Although I have crowed about it to my pals I would like to crow a little more.
I've had one of my Boxhead and Roundhead cartoons accepted into The Annecy Animated Film Festival.
Special thanks in particular to the good looking and talented Mr Matthew Saxton, who furnished me with 100% legal and original music for nothing.
I'll prattle on briefly about making a short film for a moment.
In this age of technology and computers I genuinely believe that it is a relatively easy process to make some kind of short production.
I do not hesitate to add that it is not so easy to make a GOOD short film, but with a little ingenuity there are good results to be had.
I have never applied for production funding in the UK, although I am sure there must be some out there.
And I never really applied for film funding back home, because every single conversation I had with the little Hitlers in charge of dishing out funds ended in me losing my temper and saying things like, "You must be fucking kidding me?", and "Fuck off - you must be joking?".
I've learned through impatience that the best way to get anything done is to do it yourself.
But have a think about the following:
An investment of $41,880 to Troy Melville and Janine Wright for the project Returning Gilbert. The film will focus on a Tasmanian ‘horse whisperer’ who has been asked to travel to Africa to practise her craft on a rather unusual subject. The subject in question is Gilbert, a zebra raised in captivity for so long that he now needs to be ‘reverse engineered’ before he can be returned to the wild. Funding from Screen Tasmania will enable Troy and Janine to travel to Africa to capture what promises to be unique footage.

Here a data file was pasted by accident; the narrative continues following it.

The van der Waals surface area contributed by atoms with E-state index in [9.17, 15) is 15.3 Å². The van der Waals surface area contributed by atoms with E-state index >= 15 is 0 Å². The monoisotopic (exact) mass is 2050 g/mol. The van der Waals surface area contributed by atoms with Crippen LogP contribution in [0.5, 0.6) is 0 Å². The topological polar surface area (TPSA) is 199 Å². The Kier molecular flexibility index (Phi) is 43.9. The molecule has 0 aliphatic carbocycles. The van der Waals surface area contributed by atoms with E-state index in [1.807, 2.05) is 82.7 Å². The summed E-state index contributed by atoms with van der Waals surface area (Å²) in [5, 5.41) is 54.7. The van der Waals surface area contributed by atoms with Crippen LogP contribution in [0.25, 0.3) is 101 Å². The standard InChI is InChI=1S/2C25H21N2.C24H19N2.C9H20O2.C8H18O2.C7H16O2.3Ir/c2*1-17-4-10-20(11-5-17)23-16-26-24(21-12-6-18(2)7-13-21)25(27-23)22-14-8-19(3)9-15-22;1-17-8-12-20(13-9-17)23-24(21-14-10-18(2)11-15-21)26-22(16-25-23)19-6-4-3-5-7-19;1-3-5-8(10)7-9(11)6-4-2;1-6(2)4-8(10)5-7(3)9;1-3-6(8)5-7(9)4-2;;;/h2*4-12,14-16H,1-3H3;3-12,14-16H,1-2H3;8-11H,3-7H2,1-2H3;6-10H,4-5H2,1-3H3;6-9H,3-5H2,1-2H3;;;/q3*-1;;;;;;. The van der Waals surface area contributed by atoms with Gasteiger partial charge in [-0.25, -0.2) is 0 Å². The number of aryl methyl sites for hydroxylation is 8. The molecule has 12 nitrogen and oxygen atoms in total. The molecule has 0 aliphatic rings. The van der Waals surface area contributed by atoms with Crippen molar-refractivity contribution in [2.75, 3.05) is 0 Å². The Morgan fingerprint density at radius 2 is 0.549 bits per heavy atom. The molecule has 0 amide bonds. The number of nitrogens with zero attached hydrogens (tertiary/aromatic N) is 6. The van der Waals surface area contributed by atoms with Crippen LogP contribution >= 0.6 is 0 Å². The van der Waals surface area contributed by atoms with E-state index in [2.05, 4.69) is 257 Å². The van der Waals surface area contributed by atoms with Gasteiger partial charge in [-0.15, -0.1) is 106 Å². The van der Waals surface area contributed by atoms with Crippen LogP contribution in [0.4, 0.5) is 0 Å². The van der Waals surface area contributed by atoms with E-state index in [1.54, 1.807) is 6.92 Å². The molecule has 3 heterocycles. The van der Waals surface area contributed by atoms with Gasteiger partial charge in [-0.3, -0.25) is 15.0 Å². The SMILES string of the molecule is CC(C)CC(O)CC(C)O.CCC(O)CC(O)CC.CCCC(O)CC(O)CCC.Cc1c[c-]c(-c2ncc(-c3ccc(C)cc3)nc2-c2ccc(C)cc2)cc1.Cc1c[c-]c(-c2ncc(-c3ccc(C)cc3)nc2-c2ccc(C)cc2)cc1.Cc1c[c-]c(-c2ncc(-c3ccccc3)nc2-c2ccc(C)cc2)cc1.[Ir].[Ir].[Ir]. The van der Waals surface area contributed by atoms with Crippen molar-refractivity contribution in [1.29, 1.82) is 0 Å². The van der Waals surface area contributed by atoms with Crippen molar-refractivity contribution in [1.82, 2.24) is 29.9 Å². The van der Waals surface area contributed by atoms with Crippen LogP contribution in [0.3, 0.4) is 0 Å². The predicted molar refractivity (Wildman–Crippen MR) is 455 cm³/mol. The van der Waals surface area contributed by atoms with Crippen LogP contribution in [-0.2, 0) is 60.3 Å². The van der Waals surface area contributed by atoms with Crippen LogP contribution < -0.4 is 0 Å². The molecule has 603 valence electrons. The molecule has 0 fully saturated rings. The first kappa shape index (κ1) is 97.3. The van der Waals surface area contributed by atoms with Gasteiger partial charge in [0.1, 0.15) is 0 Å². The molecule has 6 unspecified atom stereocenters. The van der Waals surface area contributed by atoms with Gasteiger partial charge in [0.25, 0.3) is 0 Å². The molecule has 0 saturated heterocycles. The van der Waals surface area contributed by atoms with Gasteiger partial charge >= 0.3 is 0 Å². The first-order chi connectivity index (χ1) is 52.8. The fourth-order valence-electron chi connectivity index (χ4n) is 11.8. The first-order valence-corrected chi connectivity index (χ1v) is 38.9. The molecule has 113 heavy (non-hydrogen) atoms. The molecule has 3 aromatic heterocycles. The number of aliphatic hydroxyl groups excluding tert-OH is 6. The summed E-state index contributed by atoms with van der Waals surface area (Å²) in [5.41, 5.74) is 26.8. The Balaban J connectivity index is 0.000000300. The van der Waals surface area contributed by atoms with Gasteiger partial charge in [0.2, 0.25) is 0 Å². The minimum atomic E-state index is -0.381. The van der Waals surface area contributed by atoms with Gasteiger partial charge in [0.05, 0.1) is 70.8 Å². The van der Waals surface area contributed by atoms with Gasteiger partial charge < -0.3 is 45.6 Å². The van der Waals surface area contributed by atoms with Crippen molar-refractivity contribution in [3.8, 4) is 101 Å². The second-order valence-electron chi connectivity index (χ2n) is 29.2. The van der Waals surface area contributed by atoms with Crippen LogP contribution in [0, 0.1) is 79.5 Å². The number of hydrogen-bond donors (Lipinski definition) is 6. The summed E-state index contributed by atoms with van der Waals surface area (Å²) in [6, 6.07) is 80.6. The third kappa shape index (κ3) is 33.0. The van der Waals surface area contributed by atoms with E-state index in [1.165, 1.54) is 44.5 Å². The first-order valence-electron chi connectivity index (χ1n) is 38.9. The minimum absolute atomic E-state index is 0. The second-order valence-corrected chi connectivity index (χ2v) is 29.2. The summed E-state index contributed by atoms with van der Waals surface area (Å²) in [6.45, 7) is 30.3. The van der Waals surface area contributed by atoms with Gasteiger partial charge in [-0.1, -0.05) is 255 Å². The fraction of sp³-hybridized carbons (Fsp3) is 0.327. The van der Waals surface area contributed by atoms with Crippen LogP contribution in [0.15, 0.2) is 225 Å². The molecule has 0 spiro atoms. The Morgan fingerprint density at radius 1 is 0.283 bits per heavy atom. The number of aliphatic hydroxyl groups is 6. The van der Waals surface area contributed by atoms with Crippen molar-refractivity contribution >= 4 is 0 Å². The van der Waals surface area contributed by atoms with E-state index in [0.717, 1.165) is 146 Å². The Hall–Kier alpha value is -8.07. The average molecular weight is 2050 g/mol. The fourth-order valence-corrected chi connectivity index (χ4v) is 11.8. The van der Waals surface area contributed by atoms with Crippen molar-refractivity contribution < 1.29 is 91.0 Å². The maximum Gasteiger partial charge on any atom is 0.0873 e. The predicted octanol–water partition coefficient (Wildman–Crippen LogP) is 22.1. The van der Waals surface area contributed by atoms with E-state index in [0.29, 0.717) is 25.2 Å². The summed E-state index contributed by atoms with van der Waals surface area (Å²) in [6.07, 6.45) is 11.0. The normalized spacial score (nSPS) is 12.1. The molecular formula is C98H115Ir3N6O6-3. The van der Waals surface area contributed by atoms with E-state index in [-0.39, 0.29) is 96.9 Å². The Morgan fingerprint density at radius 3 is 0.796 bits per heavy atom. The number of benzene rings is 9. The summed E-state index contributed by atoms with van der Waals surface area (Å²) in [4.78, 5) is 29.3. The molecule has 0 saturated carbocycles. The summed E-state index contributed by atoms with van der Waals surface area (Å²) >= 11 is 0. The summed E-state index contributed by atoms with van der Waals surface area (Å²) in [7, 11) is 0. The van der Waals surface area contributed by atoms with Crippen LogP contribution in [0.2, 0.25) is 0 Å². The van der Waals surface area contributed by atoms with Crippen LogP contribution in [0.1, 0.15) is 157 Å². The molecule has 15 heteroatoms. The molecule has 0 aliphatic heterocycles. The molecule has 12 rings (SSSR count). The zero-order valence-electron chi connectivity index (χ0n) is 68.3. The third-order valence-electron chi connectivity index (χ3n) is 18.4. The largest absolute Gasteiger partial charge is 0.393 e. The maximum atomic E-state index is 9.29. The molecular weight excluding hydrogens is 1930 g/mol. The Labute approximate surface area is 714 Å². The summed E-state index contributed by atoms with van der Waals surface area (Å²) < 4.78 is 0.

Fourty one thousand, eight hundred and eighty dollars for TWO people to AFRICA and film "unique footage".
You must be fucking kidding me?
Fuck off - you must be joking.
And what do you get for your money?
Perhaps it's something like THIS.
Fact is, these guys have the right idea.
Apply for the money.
Get as much as you can squeeze out of them.
You can go make a movie with a handcam and a laptop these days with a little effort and some heart.
Then go spend the money on beer and barbeques for your friends.
UPDATE: Give THIS article a read...
Here are some other gems funded by Screen Tasmania.
It's worth mentioning that this is DEVELOPMENT money.
No cash for anyone with plan!
A grant of $10,060 to Robyn Brake to assist in the organization of the annual Tropfest screenings at Hobart's Salamanca Square.
Just to clear this up.
Tropfest is a film festival originating in Queensland.
Every year a package of the films tours the nation.
$10,060 it would seem goes towards a projectionist pressing the play button in Hobart town.
A grant of $53,129 to Matthew Van Rooijen and Mauricio Milne Jones for production of the animated short film The Long Beach. A mystery girl releases a man with patterns and fishes.
What the feck does this mean?
She releases a man with patterns and fishes???
I don't even know what to say.
And here's our friend Troy again...
An investment of $70,000 for the production of an animation project called Worry Doll. Worry Doll tells the tale of three dolls that discover a horrific murder leading to a road-movie adventure. The film's creative team is led by writer/director Matt Coyle whose graphic novel of the same name inspired the film. Matt will be working with producer Troy Melville and animator Adam Walker.
I did a quick google for Troy and it reveals another $15,000 (take note of this figure) from another government department for "a mentor, office space, support for career and business plan development, and assistance to attend relevant training courses". His friend Janine Wright will be accompanying him.
I also found this terrific chunklet:
A Victorian film-maker who threatened to cut off an associate's toes and fingers has avoided a jail sentence.
"Anthony William Pritchard, 39, was convicted in the Hobart Criminal Court of using a telephone to menace Troy Melville in May last year.
Chief Justice Peter Underwood said Pritchard had spent three-and-a-half weeks in custody while on remand and that was enough.
The court heard both men had been involved in making a French documentary in Tasmania about abalone poaching.
Pritchard became worried Mr Melville was going to implicate him in criminal activity and rang him to demand $15,000 (cough, ahem, cough) to pay possible legal bills.
No hard feelings towards Troy - he's just doing his job," Pritchard said.
He betrayed me in the sense that he didn't give me full information.
From that, dare to say I got paranoid and didn't know what was going on and took matters into my own hands."